Mercury Resurgent


Genre: Sci-fi/fantasy/horror

Length: 14936 words.

Type: short story, series.

“Mercury Resurgent” by Christina Engela appears:

“Mercury Resurgent” is the second in a series of sci-fi horror short stories that will form the “Panic: Horror In Space” series featuring the same characters in different stories.

Back Cover:

“Of all the starships in the elite Terran Space Fleet, the I.S.S. Mercury is probably the unluckiest ship in history. Not once, not twice, but many times over, the same hapless crew – give or take a few dozen casualties – on a supposed voyage of deep space exploration, stumble into the weird, wake the creepy and trip over the downright terrifying and possibly even supernatural… “

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“While on a routine deep-space mission to chart new territory on the frontier of unknown space, the Pioneer Fleet starship Mercury stumbles across an apparent shipwreck in deep-space that opens a whole new can of worms for her crew.

Long Jump!

Retaking the Mercury!

How had a ship last seen near a Terran colony light years away forty years ago got here before the Mercury? Why couldn’t the cause of death of the crew be determined – what was in the deleted log entry of the Kilgary – and why had it been deleted?

The last thing Stuart Flane, captain of the Mercury, expected while he and five members of his crew worked to discover the answer to the enigma, was a day-long running battle inside the bowels of the moldering corpse of a long-vanished loderunner.

To make matters even worse, while the zoms have been snacking on his unfortunate away-team members, Mercury has fallen under the same curse as the derelict, which, since the small starship is their only ride home, leaves them in something of a pickle.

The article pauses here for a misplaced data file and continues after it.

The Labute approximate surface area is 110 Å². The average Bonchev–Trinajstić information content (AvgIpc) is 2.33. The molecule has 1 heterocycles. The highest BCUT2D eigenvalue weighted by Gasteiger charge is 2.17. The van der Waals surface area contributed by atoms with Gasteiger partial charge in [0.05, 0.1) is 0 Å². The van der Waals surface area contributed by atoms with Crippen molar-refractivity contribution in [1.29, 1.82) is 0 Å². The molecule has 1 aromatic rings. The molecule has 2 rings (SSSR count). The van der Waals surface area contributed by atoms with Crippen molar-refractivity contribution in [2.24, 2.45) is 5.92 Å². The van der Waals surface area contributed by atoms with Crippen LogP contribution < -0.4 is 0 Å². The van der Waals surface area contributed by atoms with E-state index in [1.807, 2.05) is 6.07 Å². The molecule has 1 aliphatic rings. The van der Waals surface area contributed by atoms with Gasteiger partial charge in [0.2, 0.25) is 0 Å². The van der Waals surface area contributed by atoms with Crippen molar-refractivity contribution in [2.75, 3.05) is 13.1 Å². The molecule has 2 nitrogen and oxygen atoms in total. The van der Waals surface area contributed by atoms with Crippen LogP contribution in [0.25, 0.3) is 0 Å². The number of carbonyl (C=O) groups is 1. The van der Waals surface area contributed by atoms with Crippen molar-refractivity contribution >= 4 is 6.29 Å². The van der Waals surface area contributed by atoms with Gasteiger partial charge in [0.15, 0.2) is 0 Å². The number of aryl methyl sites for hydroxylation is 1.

Mercury Resurgent tells the tale of how Captain Flane and his best friend and Exo, Vic Chapman, go about discovering the secret of the zoms and – hopefully – retaking the Mercury.


“I loved the suspense and thrill of Mercury Rising; I felt like any moment was going to break into horror. Zombies in space on a small, dead ship in the middle of nowhere is an utterly terrifying thought. I felt claustrophobic, like I was in that derelict with them.

The scene of Flanagan and Vic walking the hull was brilliant in reference to the title. That brief moment of hope before the characters’ devastating disappointment is cunning. I liked that you didn’t put too much emphasis on the hope aspect; it felt like a natural hope from what you’d expect out of the perspective of two exhausted people going through an adrenaline crash.

I thoroughly enjoyed the contact scenes; full of action and anxiety. The ending was a blanket of dread that fell over me. My heart sank to my stomach. I suspected the Mercury was infected but I wasn’t fully prepared for the confirmation.

I have questions; like what the contagion is, how it spreads, how it affects lifeforms, but they’re best left to my imagination I think. So the vague clues were well placed. I felt like there should be more after the S.O.S, though I can’t think of a better way to end it. The unhappy ending is beautiful! So much despair.

I’m really looking forward to reading your other stories! It’s refreshing to read some old-school action sci-fi that works more on the story than the plausibility of the sciences in it.

Thank-you for letting me read Mercury Rising! I’m probably going to dream about it now.” – Anike Kirsten, author of “Of Beasts And Men”.

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